Spy chief extols Tory Internet snooping bill


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OTTAWA -- Canada's spy chief backs the Conservative government's troubled bid to bolster Internet surveillance powers and has offered to help tweak the legislation to make it more palatable to a wary public.

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Hey there, time traveller!
This article was published 14/07/2012 (3734 days ago), so information in it may no longer be current.

OTTAWA — Canada’s spy chief backs the Conservative government’s troubled bid to bolster Internet surveillance powers and has offered to help tweak the legislation to make it more palatable to a wary public.

In a letter to Public Safety Minister Vic Toews, Canadian Security Intelligence Service director Dick Fadden says the spy agency was “extremely pleased” to see the bill come before Parliament, considering it “vital” to protecting national security.

CSIS was drafting “potential options” to strengthen accountability measures in the bill, says the late February letter, sent to the embattled minister following a wave of opposition to the legislation from civil libertarians and Internet privacy advocates.

The Canadian Press obtained a declassified version of the top-secret letter this week under the Access to Information Act.

The federal legislation would give police, intelligence and Competition Bureau officers access to Internet subscriber information, including name, address, telephone number, email address and Internet Protocol (IP) address, without a warrant.

It would also require telecommunication service providers to have the technical capability to enable authorities to intercept messages and conversations.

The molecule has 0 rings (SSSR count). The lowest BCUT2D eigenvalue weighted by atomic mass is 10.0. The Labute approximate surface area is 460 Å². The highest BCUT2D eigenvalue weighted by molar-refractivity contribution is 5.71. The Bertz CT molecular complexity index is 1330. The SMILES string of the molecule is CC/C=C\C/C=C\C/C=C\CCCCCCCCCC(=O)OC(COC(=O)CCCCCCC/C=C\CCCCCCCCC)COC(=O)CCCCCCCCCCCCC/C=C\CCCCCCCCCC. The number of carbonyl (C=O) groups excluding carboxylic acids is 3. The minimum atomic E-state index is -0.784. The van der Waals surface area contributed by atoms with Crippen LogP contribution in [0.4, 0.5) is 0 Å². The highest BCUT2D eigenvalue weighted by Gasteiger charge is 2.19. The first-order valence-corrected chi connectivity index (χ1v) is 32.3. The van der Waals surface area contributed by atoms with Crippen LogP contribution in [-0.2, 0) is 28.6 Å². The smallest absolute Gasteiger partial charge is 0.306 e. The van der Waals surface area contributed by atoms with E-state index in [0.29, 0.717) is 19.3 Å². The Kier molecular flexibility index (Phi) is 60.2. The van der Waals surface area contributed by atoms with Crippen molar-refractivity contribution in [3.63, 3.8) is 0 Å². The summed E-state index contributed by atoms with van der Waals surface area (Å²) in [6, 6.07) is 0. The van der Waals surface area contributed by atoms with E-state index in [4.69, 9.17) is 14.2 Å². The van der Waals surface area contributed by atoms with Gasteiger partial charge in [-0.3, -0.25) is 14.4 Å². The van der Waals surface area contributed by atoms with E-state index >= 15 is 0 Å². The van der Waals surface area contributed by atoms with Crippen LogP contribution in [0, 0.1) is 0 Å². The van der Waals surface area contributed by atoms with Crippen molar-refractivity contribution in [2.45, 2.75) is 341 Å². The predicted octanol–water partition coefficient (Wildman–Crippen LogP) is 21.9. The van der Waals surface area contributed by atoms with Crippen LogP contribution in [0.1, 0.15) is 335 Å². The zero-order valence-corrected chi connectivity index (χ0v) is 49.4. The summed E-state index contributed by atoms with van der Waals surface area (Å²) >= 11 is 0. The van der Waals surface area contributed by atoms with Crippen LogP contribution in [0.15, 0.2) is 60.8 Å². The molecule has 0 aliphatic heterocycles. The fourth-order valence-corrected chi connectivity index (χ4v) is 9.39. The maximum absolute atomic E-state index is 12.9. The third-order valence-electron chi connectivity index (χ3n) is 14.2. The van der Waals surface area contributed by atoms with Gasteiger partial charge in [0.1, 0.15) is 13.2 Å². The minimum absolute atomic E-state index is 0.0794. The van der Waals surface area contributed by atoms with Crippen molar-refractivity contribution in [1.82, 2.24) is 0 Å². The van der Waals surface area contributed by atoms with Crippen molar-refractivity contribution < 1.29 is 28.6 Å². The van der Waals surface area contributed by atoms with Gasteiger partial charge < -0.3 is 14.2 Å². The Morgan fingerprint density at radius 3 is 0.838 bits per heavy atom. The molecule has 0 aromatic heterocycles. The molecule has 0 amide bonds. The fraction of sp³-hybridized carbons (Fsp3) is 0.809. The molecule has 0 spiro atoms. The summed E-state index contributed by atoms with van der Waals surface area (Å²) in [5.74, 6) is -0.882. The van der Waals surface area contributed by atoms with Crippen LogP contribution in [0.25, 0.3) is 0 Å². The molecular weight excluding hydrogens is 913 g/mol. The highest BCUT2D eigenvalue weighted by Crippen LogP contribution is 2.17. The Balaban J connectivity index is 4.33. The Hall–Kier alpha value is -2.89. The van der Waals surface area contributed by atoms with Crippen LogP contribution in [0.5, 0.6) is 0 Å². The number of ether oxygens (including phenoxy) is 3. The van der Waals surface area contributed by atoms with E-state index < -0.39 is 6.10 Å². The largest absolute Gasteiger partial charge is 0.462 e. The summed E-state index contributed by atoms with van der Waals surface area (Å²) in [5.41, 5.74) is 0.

“Of the various provisions contained in the bill, the intercept capability requirements are of primary importance to the Service and critical to national security,” Fadden says in the letter.

Fadden acknowledges the cost for companies to set up and maintain intercept-capable networks could be significant. But he argues the legislation provides “generous lead times and grandfathering provisions” that will help industry.

Opponents of the bill say allowing authorities access to Internet subscriber information without a court-approved warrant would be a dangerous infringement of privacy because even that limited data can be revealing.

Amid the furor, the government indicated a willingness to amend the legislation by sending it straight to committee for study instead of the usual second reading in the House of Commons. The bill did not resurface before the Commons rose for the summer.


— The Canadian Press

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